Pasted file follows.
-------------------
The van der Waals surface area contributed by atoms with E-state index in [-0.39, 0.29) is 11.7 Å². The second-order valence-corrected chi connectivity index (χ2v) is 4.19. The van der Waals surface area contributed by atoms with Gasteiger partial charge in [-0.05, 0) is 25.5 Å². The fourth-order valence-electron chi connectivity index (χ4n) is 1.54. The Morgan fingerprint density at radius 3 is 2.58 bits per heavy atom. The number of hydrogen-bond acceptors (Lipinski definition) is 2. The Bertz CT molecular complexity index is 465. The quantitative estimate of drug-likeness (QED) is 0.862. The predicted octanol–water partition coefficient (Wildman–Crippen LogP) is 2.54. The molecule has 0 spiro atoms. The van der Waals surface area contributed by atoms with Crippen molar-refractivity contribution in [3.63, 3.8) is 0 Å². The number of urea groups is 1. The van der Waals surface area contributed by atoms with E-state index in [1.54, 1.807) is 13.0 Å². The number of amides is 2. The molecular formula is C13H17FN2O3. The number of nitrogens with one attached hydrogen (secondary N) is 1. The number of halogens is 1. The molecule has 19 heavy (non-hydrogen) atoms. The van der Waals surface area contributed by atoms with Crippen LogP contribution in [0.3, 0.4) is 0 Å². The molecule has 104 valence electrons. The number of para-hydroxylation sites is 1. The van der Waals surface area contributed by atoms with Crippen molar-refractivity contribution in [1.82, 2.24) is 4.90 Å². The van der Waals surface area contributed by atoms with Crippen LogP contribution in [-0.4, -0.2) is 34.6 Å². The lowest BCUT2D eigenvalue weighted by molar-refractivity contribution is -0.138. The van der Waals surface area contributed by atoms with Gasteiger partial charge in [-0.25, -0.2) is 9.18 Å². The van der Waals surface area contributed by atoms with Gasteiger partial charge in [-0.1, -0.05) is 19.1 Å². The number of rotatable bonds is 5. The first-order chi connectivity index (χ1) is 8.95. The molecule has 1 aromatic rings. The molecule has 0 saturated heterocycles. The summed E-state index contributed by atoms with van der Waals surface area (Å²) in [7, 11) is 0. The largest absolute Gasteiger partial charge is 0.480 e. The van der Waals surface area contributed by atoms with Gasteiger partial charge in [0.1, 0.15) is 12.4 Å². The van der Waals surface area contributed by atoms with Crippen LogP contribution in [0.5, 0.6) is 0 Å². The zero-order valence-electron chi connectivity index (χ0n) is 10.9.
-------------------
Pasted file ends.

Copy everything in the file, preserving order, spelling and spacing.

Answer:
The van der Waals surface area contributed by atoms with E-state index in [-0.39, 0.29) is 11.7 Å². The second-order valence-corrected chi connectivity index (χ2v) is 4.19. The van der Waals surface area contributed by atoms with Gasteiger partial charge in [-0.05, 0) is 25.5 Å². The fourth-order valence-electron chi connectivity index (χ4n) is 1.54. The Morgan fingerprint density at radius 3 is 2.58 bits per heavy atom. The number of hydrogen-bond acceptors (Lipinski definition) is 2. The Bertz CT molecular complexity index is 465. The quantitative estimate of drug-likeness (QED) is 0.862. The predicted octanol–water partition coefficient (Wildman–Crippen LogP) is 2.54. The molecule has 0 spiro atoms. The van der Waals surface area contributed by atoms with Crippen molar-refractivity contribution in [3.63, 3.8) is 0 Å². The number of urea groups is 1. The van der Waals surface area contributed by atoms with E-state index in [1.54, 1.807) is 13.0 Å². The number of amides is 2. The molecular formula is C13H17FN2O3. The number of nitrogens with one attached hydrogen (secondary N) is 1. The number of halogens is 1. The molecule has 19 heavy (non-hydrogen) atoms. The van der Waals surface area contributed by atoms with Crippen LogP contribution in [0.3, 0.4) is 0 Å². The molecule has 104 valence electrons. The number of para-hydroxylation sites is 1. The van der Waals surface area contributed by atoms with Crippen molar-refractivity contribution in [1.82, 2.24) is 4.90 Å². The van der Waals surface area contributed by atoms with Crippen LogP contribution in [-0.4, -0.2) is 34.6 Å². The lowest BCUT2D eigenvalue weighted by molar-refractivity contribution is -0.138. The van der Waals surface area contributed by atoms with Gasteiger partial charge in [-0.25, -0.2) is 9.18 Å². The van der Waals surface area contributed by atoms with Gasteiger partial charge in [-0.1, -0.05) is 19.1 Å². The number of rotatable bonds is 5. The first-order chi connectivity index (χ1) is 8.95. The molecule has 1 aromatic rings. The molecule has 0 saturated heterocycles. The summed E-state index contributed by atoms with van der Waals surface area (Å²) in [7, 11) is 0. The largest absolute Gasteiger partial charge is 0.480 e. The van der Waals surface area contributed by atoms with Gasteiger partial charge in [0.1, 0.15) is 12.4 Å². The van der Waals surface area contributed by atoms with Crippen LogP contribution in [0.5, 0.6) is 0 Å². The zero-order valence-electron chi connectivity index (χ0n) is 10.9.